The time came when Skip had to do something with his college education. He'd given himself one last summer to surf and play away one last summer. We talked on the phone each day, and we'd become friends.

Skip's father was an investment agent for some huge conglomerate that had buildings towering over most of the major cities. Skip had to take the first step on his own. He'd monitor it carefully, and after two years, if Skip kept his nose clean, and learned the ropes, his father would quit the firm where he'd made his millions, and they'd go into business together counseling folks on how to make the most of their investment.

I was a stock clerk in a small grocery store. While I wasn't going to stay at Hitchcock's for the rest of my life, I might stay there for the foreseeable future.

I was in no hurry to get where I was going, where ever that was. I was having a hell of a good summer, even while working full time.

I skated down passed the mall to the patch of grass on the far side, at about three one afternoon.

"Ralph." I said.

"Hi, Z. You look pleased with yourself," he said.

"I am pleased. Isn't life wonderful, Ralph."

"I guess that depends on who you ask," he said. "For some of us, life sucks big ones."

"I'm sorry to hear that. Anything I can do for you?"

"You mean it" he said too quickly for him to be thinking it over.

"Name it. Your wish is my command," I said blithely.

"Do you have a gun?" Ralph asked, as serious as a judge.

"Why would I have a gun? Is there going to be a war?" I asked, still unconcerned.

"You'll need it to shot my mother, and then, rob a bank, and give me the money. That's what you can do for me."

I was speechless a thirteen-year-old could think that way. Ralph seemed like one of the nice guys. Had I missed something.

"You're just like everyone else. You got it good, so you think I got it good. Well, I don't. Life sucks, and I'm the sucker. You got your job, plenty of money. You go surfing with your boyfriend. If I had your life, I'd think life was peaches and cream, too."

"Ralph, in spite of what it's like for you now. It will get better, because you're a cool kid. You set me back on my heels, with your talk of killing and robbing, but you are stuck with what you have, until you're a little older."

"If I get a little older. My mother's a disaster. CPS took me once. They locked me up with some real pieces of work. You know what a kid my size doesn't, when a six foot kid, weighing two hundred pound, tells you to do something?"

"I can't imagine it. What did you do?" I asked.

"I did what they told me to do, and when they finished with me, they sold me for a dime, a cigarette, whatever, until they wanted me again," Ralph said.

"Sexually?" I asked.

"What do you think? Where are you from? Anyway, I ran the first chance I got. I hid out, until my mom got sober for the first time during my lifetime. She noticed her checks got smaller when the 'brat' wasn't around," he said. She's my mother. She's supposed to take care of me. CPS came to get me, my mother got a lawyer to stop them, and so now she gets her extra cash, and I stay away from here. I sleep in the storm pipes, like Gordo, John, Ace, and those dudes."

"John said that you were in school," I said.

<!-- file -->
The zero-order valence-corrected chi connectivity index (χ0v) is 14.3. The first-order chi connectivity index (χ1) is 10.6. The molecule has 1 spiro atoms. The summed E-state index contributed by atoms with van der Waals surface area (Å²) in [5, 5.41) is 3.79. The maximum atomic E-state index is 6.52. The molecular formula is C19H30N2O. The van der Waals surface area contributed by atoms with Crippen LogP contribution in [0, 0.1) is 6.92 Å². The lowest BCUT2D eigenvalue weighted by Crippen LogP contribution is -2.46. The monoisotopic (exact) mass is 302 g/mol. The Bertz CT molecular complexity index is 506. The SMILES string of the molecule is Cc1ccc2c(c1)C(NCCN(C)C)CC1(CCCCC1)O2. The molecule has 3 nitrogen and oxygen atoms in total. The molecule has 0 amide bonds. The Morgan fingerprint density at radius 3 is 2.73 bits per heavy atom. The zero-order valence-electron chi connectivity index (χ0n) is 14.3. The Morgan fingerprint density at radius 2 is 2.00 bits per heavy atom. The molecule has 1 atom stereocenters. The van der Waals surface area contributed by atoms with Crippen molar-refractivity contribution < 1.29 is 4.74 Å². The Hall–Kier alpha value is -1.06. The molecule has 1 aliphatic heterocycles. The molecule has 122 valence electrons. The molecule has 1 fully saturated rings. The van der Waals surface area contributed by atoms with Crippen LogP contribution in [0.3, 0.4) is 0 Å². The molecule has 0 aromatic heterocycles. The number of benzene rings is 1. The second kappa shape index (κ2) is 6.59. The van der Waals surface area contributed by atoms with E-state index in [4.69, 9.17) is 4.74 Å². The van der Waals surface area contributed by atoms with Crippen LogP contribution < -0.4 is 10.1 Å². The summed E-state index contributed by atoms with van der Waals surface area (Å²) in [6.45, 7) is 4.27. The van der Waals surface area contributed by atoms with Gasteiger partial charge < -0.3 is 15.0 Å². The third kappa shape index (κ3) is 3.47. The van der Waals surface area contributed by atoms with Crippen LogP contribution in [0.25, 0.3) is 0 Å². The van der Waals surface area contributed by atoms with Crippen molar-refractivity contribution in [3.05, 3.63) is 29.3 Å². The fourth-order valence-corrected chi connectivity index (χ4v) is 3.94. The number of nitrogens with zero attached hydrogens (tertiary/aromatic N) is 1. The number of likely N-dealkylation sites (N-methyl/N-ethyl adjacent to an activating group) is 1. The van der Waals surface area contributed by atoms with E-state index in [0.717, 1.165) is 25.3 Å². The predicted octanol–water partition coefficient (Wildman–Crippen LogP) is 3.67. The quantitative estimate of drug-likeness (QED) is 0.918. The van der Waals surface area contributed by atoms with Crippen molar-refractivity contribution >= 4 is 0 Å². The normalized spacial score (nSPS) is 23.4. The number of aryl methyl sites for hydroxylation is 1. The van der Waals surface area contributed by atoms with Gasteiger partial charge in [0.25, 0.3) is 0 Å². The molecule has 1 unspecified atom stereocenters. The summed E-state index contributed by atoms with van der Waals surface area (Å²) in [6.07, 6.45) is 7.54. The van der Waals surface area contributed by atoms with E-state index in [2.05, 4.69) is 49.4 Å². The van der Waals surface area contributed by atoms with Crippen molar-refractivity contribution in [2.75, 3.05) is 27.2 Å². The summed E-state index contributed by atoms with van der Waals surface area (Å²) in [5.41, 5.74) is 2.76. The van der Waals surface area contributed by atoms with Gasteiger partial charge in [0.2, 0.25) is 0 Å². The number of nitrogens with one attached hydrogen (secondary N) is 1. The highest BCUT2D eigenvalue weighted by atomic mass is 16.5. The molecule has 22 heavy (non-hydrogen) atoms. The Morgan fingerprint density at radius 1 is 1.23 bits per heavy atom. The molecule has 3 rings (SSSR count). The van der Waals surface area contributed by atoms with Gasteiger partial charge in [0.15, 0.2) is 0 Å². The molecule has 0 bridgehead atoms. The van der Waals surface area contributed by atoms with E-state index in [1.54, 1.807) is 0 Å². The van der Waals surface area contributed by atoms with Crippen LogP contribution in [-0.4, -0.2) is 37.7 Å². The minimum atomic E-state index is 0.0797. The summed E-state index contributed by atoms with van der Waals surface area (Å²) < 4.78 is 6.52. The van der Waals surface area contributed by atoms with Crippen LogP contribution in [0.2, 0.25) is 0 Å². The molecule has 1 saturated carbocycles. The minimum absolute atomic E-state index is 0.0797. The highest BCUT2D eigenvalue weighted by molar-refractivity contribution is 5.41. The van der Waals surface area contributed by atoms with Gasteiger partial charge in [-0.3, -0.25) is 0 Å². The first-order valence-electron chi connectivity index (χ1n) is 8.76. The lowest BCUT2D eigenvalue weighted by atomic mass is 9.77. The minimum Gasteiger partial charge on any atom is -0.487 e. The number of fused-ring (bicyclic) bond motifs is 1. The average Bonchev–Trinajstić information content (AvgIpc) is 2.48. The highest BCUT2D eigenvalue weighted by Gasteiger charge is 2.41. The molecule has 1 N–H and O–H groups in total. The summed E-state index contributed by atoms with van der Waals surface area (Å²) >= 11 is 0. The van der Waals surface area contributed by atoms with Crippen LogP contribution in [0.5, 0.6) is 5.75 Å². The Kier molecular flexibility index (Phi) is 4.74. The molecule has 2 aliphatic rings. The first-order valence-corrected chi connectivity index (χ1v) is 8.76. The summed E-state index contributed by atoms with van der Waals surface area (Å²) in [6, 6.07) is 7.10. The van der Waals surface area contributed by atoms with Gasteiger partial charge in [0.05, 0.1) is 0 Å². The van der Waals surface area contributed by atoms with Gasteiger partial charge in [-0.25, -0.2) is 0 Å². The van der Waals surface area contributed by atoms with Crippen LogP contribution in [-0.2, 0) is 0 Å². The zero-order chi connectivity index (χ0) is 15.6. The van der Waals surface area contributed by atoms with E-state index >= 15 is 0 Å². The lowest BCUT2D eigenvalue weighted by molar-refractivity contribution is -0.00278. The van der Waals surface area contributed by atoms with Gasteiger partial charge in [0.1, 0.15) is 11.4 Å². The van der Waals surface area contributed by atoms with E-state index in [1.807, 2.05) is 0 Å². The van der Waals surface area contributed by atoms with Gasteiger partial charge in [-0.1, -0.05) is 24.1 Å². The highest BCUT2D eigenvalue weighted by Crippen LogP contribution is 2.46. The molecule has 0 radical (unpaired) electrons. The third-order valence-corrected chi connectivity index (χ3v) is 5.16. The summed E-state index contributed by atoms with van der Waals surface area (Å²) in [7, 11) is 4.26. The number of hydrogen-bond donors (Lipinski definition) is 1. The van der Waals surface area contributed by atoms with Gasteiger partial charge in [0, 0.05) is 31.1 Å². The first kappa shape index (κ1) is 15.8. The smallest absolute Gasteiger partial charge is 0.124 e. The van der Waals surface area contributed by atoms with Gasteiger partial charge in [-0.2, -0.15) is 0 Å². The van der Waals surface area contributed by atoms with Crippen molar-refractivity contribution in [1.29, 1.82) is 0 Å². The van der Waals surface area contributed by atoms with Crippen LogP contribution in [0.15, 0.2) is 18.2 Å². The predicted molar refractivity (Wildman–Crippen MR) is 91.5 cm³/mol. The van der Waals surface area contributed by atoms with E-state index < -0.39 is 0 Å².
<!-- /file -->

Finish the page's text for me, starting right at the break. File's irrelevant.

"I go to school. As far as they're concerned, I live at home. I shower in gym, and I get clothes from Father Carroll's, downtown. I do OK," he said.

I was doing better before I stopped to talk to Ralph. Why didn't someone do something for the kid. I knew kids steered clear of CPS, no matter how concerned they were for the welfare of kids. They didn't have the time or the money to protect the kids in their custody. It was not a secret in Massachusetts, and no one could live under a bridge in the dead of winter.

"You hungry?" I asked.

"Does a fish swim?"

"My parents are cool. They always bring home dinner, during the week. There's plenty for you, if you want to come with me. I want to help you Ralph," I said, knowing help for a kid like Ralph took way more smarts than I had.

It was Chinese night, and both my mother and father raised an eyebrow, when they met my dinner guest.

"You're shorter than the last dinner guest Zane brought home," Dad said.

"It's on account I haven't grown up yet," Ralph parried.

"I can see that. Zane usually hangs around with older boys," Dad said.

"Dad, he doesn't know who Zane is," I said.

"I do, too," Ralph corrected. "You think I'm stupid. Z is for Zane."

"Bingo," Mom said.

"What are these things?" Ralph asked, pointing at the egg rolls.

"Egg roll. Don't look like no egg I ever seen,"

"It's good," I said. "Don't put too much of the mustard on it, and you'll like it."

I may as well have said, you need to slather it with mustard, because he slathered it with mustard, cutting it with his fork, he took it into his mouth. It confirmed what I'd suspected all along. It doesn't take long to look at an egg roll, and in a flash, it was back on his plate.

Both of my parents had small smiles, understanding Ralph's condition, quite well, because I'd been just like him at thirteen. Tell me don't, and I couldn't wait to do whatever it was, but Ralph was a trooper. He used his fork to get the mustard off the bite he spit out, and it went right back into his mouth. This time he chewed carefully, and he tasted the egg roll this time.

"Here," I said, giving him the fresh egg roll I just put on my plate. "I'll take the rest of that one off your hands for you. I like the mustard, but it's best enjoyed in small amounts. The Chinese know how to spice up a dish."

I took the piece of egg roll covered in mustard off his plate, replacing it with a fresh crisp one. Ralph smiled for the firs time, and he seemed to relax. Ralph ate a little bit of everything, which surprised me, but it shouldn't have. The kid was living under a bridge. He'd probably eat grass if you put taco sauce on it.